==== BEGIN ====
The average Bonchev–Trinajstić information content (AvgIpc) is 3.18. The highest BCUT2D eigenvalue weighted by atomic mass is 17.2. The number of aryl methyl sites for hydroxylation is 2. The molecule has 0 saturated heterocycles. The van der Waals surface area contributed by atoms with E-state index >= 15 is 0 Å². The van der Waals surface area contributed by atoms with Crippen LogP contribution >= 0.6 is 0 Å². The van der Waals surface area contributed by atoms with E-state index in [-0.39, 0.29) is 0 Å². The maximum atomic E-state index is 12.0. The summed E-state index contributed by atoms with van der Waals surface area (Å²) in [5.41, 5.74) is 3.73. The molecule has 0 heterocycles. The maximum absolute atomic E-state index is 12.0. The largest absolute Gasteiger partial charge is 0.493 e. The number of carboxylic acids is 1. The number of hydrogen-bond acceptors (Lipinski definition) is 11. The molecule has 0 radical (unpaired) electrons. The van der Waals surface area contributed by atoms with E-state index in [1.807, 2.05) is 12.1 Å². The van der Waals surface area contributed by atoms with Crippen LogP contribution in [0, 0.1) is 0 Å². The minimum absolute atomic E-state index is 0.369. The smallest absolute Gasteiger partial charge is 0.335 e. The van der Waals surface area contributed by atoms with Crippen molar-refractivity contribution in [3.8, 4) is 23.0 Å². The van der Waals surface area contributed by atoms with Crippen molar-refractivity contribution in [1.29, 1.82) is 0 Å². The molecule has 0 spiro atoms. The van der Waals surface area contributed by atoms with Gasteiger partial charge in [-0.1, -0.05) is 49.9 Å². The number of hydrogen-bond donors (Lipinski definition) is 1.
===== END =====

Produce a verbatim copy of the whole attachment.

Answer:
The average Bonchev–Trinajstić information content (AvgIpc) is 3.18. The highest BCUT2D eigenvalue weighted by atomic mass is 17.2. The number of aryl methyl sites for hydroxylation is 2. The molecule has 0 saturated heterocycles. The van der Waals surface area contributed by atoms with E-state index >= 15 is 0 Å². The van der Waals surface area contributed by atoms with Crippen LogP contribution >= 0.6 is 0 Å². The van der Waals surface area contributed by atoms with E-state index in [-0.39, 0.29) is 0 Å². The maximum atomic E-state index is 12.0. The summed E-state index contributed by atoms with van der Waals surface area (Å²) in [5.41, 5.74) is 3.73. The molecule has 0 heterocycles. The maximum absolute atomic E-state index is 12.0. The largest absolute Gasteiger partial charge is 0.493 e. The number of carboxylic acids is 1. The number of hydrogen-bond acceptors (Lipinski definition) is 11. The molecule has 0 radical (unpaired) electrons. The van der Waals surface area contributed by atoms with E-state index in [1.807, 2.05) is 12.1 Å². The van der Waals surface area contributed by atoms with Crippen LogP contribution in [0, 0.1) is 0 Å². The minimum absolute atomic E-state index is 0.369. The smallest absolute Gasteiger partial charge is 0.335 e. The van der Waals surface area contributed by atoms with Crippen molar-refractivity contribution in [3.8, 4) is 23.0 Å². The van der Waals surface area contributed by atoms with Crippen molar-refractivity contribution in [1.29, 1.82) is 0 Å². The molecule has 0 spiro atoms. The van der Waals surface area contributed by atoms with Gasteiger partial charge in [-0.1, -0.05) is 49.9 Å². The number of hydrogen-bond donors (Lipinski definition) is 1.